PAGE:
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Clark County confirms 1st case of monkeypox

Clark County's top health official said the risk to the public remains "very low." Unlike COVID-19, monkeypox virus does not spread easily between people.

CLARK COUNTY, Wash. — Health officials announced the first confirmed case of monkeypox in Clark County, Wash. on Monday but stressed that the risk to public health remains low.

The person who tested positive is a man who lives in Clark County and has no recent travel history. He is isolating at home, Clark County Public Health (CCPH) said in a news release. 

CCPH is working to identify people who were in close contact with this individual while he was contagious. Close contacts will be notified of their possible exposure and health officials will facilitate vaccinations for those who are eligible. 

Health officials said the vaccine may prevent infection or reduce symptoms of monkeypox, but it's only recommended for close contacts who have not been infected. 

“While we have identified the first case of monkeypox in Clark County, the risk to the public remains very low,” said Dr. Alan Melnick, health officer and director of CCPH. “Anyone can get monkeypox. But unlike COVID-19, monkeypox virus does not spread easily between people.”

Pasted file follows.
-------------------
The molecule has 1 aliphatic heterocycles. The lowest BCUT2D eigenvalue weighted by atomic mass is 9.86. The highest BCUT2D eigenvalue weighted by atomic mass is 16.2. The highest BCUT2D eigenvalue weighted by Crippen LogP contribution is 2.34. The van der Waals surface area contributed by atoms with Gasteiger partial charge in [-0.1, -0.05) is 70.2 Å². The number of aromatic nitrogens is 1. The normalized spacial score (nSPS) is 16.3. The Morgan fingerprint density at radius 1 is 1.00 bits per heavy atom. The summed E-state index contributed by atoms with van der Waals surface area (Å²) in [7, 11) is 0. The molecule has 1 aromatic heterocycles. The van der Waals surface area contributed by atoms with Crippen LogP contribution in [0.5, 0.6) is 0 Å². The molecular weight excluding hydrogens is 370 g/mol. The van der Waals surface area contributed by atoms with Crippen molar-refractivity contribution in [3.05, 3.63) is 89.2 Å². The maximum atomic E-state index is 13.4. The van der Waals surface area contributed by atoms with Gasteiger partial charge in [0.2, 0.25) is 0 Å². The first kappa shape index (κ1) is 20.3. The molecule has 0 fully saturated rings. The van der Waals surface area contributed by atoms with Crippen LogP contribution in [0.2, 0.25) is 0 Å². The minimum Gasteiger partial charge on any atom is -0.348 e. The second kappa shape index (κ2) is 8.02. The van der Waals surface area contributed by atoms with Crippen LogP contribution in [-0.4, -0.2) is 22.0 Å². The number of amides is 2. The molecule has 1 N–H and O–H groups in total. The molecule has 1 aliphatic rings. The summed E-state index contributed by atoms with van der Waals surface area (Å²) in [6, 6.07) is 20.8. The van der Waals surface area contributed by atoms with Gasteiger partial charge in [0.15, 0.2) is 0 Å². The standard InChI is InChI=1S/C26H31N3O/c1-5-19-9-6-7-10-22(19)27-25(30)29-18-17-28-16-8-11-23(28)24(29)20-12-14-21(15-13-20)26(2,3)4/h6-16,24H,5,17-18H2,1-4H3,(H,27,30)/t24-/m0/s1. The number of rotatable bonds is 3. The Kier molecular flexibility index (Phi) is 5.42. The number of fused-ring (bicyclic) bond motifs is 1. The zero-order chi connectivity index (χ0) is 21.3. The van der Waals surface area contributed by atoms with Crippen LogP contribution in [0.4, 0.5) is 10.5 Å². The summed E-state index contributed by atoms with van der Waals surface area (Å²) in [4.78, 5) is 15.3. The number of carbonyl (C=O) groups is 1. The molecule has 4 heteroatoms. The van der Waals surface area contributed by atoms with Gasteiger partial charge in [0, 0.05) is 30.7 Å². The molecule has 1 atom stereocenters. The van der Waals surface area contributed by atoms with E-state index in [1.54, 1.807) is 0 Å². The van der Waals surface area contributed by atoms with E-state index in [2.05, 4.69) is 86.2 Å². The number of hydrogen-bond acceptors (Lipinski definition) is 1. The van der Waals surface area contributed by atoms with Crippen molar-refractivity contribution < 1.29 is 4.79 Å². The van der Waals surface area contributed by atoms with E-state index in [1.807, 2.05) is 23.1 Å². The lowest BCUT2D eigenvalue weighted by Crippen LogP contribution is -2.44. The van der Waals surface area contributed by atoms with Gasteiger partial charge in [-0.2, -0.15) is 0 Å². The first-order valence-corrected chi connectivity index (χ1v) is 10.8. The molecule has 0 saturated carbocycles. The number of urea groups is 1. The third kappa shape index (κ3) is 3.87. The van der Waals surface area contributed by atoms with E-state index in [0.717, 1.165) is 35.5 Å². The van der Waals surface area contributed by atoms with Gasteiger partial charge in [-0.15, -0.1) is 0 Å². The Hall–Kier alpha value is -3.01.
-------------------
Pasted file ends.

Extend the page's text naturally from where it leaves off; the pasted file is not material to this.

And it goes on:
RELATED: No, the monkeypox outbreak has not been declared a pandemic

Monkeypox is spread through close contact with an infected person who has symptoms. Brief interactions that do not involve physical contact are not high risk, health officials said. 

The virus can spread through: 

  • Direct contact with rash, scabs or body fluids of an infected person 
  • Respiratory droplets (saliva) during direct and prolonged face-to-face contact with an infected person
  • Contact with bedding, clothing or other objects that have been contaminated by body fluids or sores of an infected person

Monkeypox illness often begins with flu-like symptoms, such as fever, headache, muscle aches, swollen lymph nodes and exhaustion. A few days later, a person develops a rash, which then turns into raised bumps that fill with fluid, health officials said. Typically, the rash is mostly on the face, arms, legs and hands. However, if a person was infected during sexual contact, the rash might only be on the genitals or anus. 

RELATED: WHO declares monkeypox outbreak a global emergency; here's what that means

Symptoms usually begin seven to 14 days after exposure to an infected person but can appear as early as five days and up to 21 days after exposure. People with monkeypox are contagious as soon as they develop symptoms and continue to be contagious until the rash has fully healed. 

Most people recover within two to four weeks, but the disease can be serious, especially for children and people who are immunocompromised or pregnant.

People who feel sick or have any rashes or sores should avoid sex and gatherings. Before visiting a hospital or clinic, people should notify their medical provider that they are concerned about having monkeypox due to close contact with an infected person or a person with a similar rash. 

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